10 Secret Beaches in Bali

Hidden and Lesser Explored Beaches of Bali

Here’s a fact: Most people go to Bali for its fine collection of beaches. You might have done Kuta, Sanur and Nusa Dua and would be forgiven for thinking that these are all that make up Bali’s wealth of shoreline. However, with a slight penchant for adventure, a set of wheels and our maps to guide you, you can discover some of the island’s lesser-known coastal gems that don’t make it into the travel guides.

Whether you are looking for isolated stretches of soft, white sand, secret coves directly under towering limestone cliffs or black sand beaches that point to the once-potent power of Bali’s volcanic past, there is surely a secret beach for you in Bali.

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Pecatu, Jimbaran

A favourite surf spot, Balangan is on the northern side of the cliff that forms the signature hole 15 of the New Kuta Golf course. The name ‘Balangan’ itself was thought to apply to the whole coastline including Dreamland, before surfers nicknamed the specific shore area south of the cliff. Several beach shacks serve simple local ‘surfer meals’, cold refreshments and beer. Accessing Balangan is easy, compared to other beaches along the Bukit peninsula’s shoreline, with only a dozen steps down from the limestone hill. Read More...

  • How to get there: Head up the hill to Pecatu. Various signs at the main intersection bear directions to Balangan.
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Suluban Beach

Suluban Beach is one of Bali’s most unique, concealed by natural limestone formations and accessed via steps and log ramps through narrow gaps in the rock. Canopied by a looming cliff face, this small beach may not be ideal for sunbathers, but serves pro surfers well as a base to paddle out and ride adjacent reef breaks, including around Uluwatu, just to the south. Also nicknamed ‘Blue Point’, Suluban's access is narrow and steep down crags and rocky steps. When you arrive at the sand, the view is truly rewarding. Read More...

  • How to get there: Take the turn right before Uluwatu Temple and follow down to the end of Jalan Mamo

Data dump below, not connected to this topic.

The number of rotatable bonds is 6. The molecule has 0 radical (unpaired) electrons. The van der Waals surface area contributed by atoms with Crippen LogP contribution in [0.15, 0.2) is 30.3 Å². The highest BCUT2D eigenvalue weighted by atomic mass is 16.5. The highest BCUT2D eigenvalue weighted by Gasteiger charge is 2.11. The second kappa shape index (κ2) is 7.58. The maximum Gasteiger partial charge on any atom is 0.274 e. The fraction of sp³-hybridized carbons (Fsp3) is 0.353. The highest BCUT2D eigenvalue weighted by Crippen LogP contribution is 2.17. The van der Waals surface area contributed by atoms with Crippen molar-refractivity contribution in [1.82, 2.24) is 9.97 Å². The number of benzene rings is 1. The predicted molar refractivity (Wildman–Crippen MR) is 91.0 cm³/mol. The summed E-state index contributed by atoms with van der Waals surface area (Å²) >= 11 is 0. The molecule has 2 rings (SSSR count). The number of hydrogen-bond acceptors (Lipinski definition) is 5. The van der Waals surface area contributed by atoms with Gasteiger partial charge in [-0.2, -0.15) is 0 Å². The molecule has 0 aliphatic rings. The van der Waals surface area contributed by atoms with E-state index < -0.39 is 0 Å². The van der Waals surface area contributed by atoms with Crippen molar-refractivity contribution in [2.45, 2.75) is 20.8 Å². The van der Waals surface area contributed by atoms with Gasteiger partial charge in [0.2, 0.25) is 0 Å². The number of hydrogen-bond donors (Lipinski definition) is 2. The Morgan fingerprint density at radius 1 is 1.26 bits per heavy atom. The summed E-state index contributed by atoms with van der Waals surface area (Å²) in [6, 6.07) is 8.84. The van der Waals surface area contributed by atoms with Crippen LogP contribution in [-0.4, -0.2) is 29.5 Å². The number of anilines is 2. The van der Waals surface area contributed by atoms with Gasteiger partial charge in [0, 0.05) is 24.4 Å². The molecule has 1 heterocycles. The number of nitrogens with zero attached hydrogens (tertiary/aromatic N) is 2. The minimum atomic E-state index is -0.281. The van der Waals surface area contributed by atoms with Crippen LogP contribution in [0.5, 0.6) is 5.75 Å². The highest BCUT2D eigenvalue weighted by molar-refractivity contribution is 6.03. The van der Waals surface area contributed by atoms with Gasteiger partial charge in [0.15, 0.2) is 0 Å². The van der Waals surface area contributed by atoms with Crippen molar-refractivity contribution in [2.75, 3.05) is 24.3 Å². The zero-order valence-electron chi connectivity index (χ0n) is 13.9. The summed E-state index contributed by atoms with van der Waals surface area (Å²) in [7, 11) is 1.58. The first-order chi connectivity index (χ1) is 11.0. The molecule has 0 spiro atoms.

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Padangbai and Blue Lagoon

Karangasem, East Bali

Better known for its main seaport in east Bali, Padangbai comprises a small collection of hidden beaches that are great for day trippers, as well as diving and snorkelling. Blue Lagoon, a small bay northeast of the seaport has only a 60m stretch of white sand. Another is Bias Tugel, a 130m long strip southwest of the port, with calm and blue waters most times of the year. Here you can relax on the even sand or under shades of parasols with beach loungers. The beach that shares the bay with the seaport is not so busy, especially on its eastern end, and you can also enjoy fairly good swimming here, too. Read More...

  • How to get there: Follow the main eastern road towards Padangbai seaport
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Dreamland Beach

Pecatu, Jimbaran
Dreamland Beach

Dreamland might not be too much of a ‘secret’ anymore, however, it’s where you can take in a beautiful stretch of white sand, secluded by limestone cliffs and borderer by the blue seascape towards the Indian Ocean. Despite the major developments around its cliff sides, the beach retains much of its rugged charm on the sand, particularly for beachgoers, day-trippers and surfers who enjoy some of Bali’s best reef breaks near the shore and close paddle-outs to the neighbouring world-class reef breaks of Balangan and Impossibles. Read More...

  • How to get there: Head west down the main road of the Pecatu Indah Resort complex until the end, past New Kuta Golf course.
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Padang Padang

Uluwatu, Jimbaran

This beach is accessible down a few flights of steps and through a limestone crevice beside a bridge. Across the road before the bridge, there is a spacious parking lot. Among the island’s most favourite big surf breaks, Padang Padang’s white sand beach offers a great view, and a small sandy area for sunbathing and doing just nothing. Local seafood warungs serve grilled fresh catches-of-the-day. It is a nice stopover if you have time along your visit to the Uluwatu Temple nearby. Read More...

  • How to get there: Follow the road of Labuan Sait and look for the large yellow-railed bridge.